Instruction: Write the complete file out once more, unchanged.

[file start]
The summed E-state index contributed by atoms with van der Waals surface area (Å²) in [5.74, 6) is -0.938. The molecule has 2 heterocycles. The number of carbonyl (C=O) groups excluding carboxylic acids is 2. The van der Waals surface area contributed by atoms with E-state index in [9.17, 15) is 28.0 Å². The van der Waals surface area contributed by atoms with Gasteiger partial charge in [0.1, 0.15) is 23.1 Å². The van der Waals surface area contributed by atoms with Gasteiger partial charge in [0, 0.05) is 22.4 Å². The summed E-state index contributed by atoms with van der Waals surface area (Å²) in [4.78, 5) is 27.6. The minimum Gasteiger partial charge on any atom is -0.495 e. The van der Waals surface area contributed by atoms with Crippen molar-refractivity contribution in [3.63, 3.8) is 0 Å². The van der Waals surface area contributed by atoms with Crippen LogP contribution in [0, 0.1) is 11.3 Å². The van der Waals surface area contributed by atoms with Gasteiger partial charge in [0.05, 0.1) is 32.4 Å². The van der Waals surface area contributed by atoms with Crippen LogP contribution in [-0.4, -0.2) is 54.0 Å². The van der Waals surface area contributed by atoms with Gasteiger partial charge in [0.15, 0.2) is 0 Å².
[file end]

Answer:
The summed E-state index contributed by atoms with van der Waals surface area (Å²) in [5.74, 6) is -0.938. The molecule has 2 heterocycles. The number of carbonyl (C=O) groups excluding carboxylic acids is 2. The van der Waals surface area contributed by atoms with E-state index in [9.17, 15) is 28.0 Å². The van der Waals surface area contributed by atoms with Gasteiger partial charge in [0.1, 0.15) is 23.1 Å². The van der Waals surface area contributed by atoms with Gasteiger partial charge in [0, 0.05) is 22.4 Å². The summed E-state index contributed by atoms with van der Waals surface area (Å²) in [4.78, 5) is 27.6. The minimum Gasteiger partial charge on any atom is -0.495 e. The van der Waals surface area contributed by atoms with Crippen molar-refractivity contribution in [3.63, 3.8) is 0 Å². The van der Waals surface area contributed by atoms with Crippen LogP contribution in [0, 0.1) is 11.3 Å². The van der Waals surface area contributed by atoms with Gasteiger partial charge in [0.05, 0.1) is 32.4 Å². The van der Waals surface area contributed by atoms with Crippen LogP contribution in [-0.4, -0.2) is 54.0 Å². The van der Waals surface area contributed by atoms with Gasteiger partial charge in [0.15, 0.2) is 0 Å².